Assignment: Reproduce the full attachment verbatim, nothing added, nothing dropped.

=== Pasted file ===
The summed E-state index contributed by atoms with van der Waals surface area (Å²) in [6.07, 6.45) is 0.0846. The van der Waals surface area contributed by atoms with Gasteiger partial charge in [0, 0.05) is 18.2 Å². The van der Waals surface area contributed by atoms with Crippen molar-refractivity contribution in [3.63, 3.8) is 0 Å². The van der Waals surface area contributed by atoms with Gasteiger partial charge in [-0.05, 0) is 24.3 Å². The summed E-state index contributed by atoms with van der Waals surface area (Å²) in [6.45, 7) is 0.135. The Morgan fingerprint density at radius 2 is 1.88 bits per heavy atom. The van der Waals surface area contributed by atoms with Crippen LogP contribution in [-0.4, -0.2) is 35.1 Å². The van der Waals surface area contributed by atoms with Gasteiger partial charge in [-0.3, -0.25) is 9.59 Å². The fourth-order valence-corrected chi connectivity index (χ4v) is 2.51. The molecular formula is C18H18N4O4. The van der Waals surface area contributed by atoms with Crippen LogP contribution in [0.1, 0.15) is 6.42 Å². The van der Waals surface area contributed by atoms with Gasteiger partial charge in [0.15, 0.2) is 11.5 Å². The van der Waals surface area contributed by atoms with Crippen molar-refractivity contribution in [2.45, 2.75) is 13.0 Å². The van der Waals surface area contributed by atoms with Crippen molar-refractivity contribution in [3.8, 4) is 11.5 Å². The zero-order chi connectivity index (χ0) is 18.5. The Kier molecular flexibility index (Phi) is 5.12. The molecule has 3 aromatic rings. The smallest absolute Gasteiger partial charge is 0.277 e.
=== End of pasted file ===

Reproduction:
The summed E-state index contributed by atoms with van der Waals surface area (Å²) in [6.07, 6.45) is 0.0846. The van der Waals surface area contributed by atoms with Gasteiger partial charge in [0, 0.05) is 18.2 Å². The van der Waals surface area contributed by atoms with Crippen molar-refractivity contribution in [3.63, 3.8) is 0 Å². The van der Waals surface area contributed by atoms with Gasteiger partial charge in [-0.05, 0) is 24.3 Å². The summed E-state index contributed by atoms with van der Waals surface area (Å²) in [6.45, 7) is 0.135. The Morgan fingerprint density at radius 2 is 1.88 bits per heavy atom. The van der Waals surface area contributed by atoms with Crippen LogP contribution in [-0.4, -0.2) is 35.1 Å². The van der Waals surface area contributed by atoms with Gasteiger partial charge in [-0.3, -0.25) is 9.59 Å². The fourth-order valence-corrected chi connectivity index (χ4v) is 2.51. The molecular formula is C18H18N4O4. The van der Waals surface area contributed by atoms with Crippen LogP contribution in [0.1, 0.15) is 6.42 Å². The van der Waals surface area contributed by atoms with Gasteiger partial charge in [0.15, 0.2) is 11.5 Å². The van der Waals surface area contributed by atoms with Crippen molar-refractivity contribution in [2.45, 2.75) is 13.0 Å². The van der Waals surface area contributed by atoms with Crippen molar-refractivity contribution in [3.8, 4) is 11.5 Å². The zero-order chi connectivity index (χ0) is 18.5. The Kier molecular flexibility index (Phi) is 5.12. The molecule has 3 aromatic rings. The smallest absolute Gasteiger partial charge is 0.277 e.